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Written by rxshine on 18 Jul, 2003
Day 1 -- Fortunately we got to the Alice Springs train station early because we had to stand in line to check our bags on the baggage car. There was time to buy a cold sandwich or snack at the station but there was also…Read More
Day 1 -- Fortunately we got to the Alice Springs train station early because we had to stand in line to check our bags on the baggage car. There was time to buy a cold sandwich or snack at the station but there was also a concession car which served hot and cold take out food. The concession food was OK even though it was not open during the entire trip. We traveled economy class but for $180 AUS each we could upgrade to Holiday Class which included a sit down dining car. We didn’t. The train ride in itself was a disappointment. Windows rattled and there was no way to hold food on your lap to eat. The toilet was a pull down thing as was the sink. It was like a toilet in a small travel trailer, but it was clean. There was a movie shown but the sound was too loud. We had seats 1 and 2 which was fortunate because they had lots of foot space. The train traveled about 30 miles an hour and there was not much to be seen since the rail bed was so low.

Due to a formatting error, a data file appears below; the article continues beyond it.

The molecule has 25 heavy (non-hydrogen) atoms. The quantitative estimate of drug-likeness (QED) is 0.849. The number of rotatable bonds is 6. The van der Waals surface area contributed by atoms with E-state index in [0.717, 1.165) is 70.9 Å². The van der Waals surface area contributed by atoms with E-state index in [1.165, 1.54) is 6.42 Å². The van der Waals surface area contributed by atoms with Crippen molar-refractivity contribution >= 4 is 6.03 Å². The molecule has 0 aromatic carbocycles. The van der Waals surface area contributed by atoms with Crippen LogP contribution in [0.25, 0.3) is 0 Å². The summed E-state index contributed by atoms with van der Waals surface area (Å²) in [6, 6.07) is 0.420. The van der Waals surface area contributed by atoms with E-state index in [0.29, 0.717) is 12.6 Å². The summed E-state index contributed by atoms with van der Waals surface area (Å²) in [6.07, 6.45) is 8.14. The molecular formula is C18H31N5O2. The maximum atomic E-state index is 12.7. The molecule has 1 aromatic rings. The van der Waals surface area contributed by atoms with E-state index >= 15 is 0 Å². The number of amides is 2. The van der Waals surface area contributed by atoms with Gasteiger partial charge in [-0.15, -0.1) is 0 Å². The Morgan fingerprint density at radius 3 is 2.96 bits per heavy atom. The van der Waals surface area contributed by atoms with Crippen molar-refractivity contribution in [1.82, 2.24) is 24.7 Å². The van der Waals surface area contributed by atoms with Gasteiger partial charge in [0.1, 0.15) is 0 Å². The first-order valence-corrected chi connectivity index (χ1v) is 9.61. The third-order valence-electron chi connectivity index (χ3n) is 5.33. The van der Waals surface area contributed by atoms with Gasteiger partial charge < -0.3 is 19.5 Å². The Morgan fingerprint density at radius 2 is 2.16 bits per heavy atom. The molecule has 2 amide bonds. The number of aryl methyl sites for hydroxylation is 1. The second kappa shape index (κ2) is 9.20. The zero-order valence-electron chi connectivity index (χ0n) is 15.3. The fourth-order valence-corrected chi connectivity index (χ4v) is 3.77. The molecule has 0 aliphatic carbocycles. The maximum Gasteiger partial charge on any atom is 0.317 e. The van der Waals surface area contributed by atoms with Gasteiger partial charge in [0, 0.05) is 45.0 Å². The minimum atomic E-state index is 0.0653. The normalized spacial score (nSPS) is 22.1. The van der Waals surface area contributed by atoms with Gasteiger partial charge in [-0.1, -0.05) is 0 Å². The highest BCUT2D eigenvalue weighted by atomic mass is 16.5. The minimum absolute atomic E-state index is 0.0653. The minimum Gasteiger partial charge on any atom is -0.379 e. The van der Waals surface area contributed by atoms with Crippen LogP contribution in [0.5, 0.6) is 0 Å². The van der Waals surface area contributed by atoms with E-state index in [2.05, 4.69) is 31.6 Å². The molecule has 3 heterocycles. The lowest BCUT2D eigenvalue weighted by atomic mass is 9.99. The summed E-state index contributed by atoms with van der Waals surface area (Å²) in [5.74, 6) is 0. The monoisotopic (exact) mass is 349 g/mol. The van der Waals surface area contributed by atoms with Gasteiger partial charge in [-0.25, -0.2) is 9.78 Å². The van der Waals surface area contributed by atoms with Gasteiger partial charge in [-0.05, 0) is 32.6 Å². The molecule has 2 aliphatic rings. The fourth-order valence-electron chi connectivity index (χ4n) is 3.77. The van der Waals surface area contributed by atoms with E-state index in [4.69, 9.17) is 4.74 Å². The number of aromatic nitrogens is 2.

Finding Coober Pedy in the dark without a train station as a guide is a story in itself, but that is the excitement of travel. We were scheduled to stop at Manguri Station at about 8:30 PM, in the black of night. When we got out of the train there were no lights (except from the van sent from the hotel to pick us up), no station, and no platform. It felt like we were being hijacked. There was a small concrete bunker about train platform level which was all that was left of a previous station. If it weren’t for the lights in the van the train wouldn’t have known where to stop, except for a sign the porter said was back up the tracks a few hundred yards. The van loaded us up and drove down a bumpy dirt road for about 15 minutes (it seemed like an hour and we were convinced we were being hijacked) to our hotel. Eventually we arrived at the only North South road, Stuart Highway, and the town did have some lights so we weren’t hijacked. About 50% of the town is built under ground, so to speak. They chop off the front side of a tall hill and bore into it with mining machinery and make a cave dwelling which they call dug out. It stays cool all the time in spite of the 100 plus temps they get most of the time. We stayed in The Desert Cave Motel that was built this way. It was very nice. Kathy still talks about its unique construction and the white walls with streaks of bright rust. To add to the late evening arrival there was a 1 hour time change, day light savings.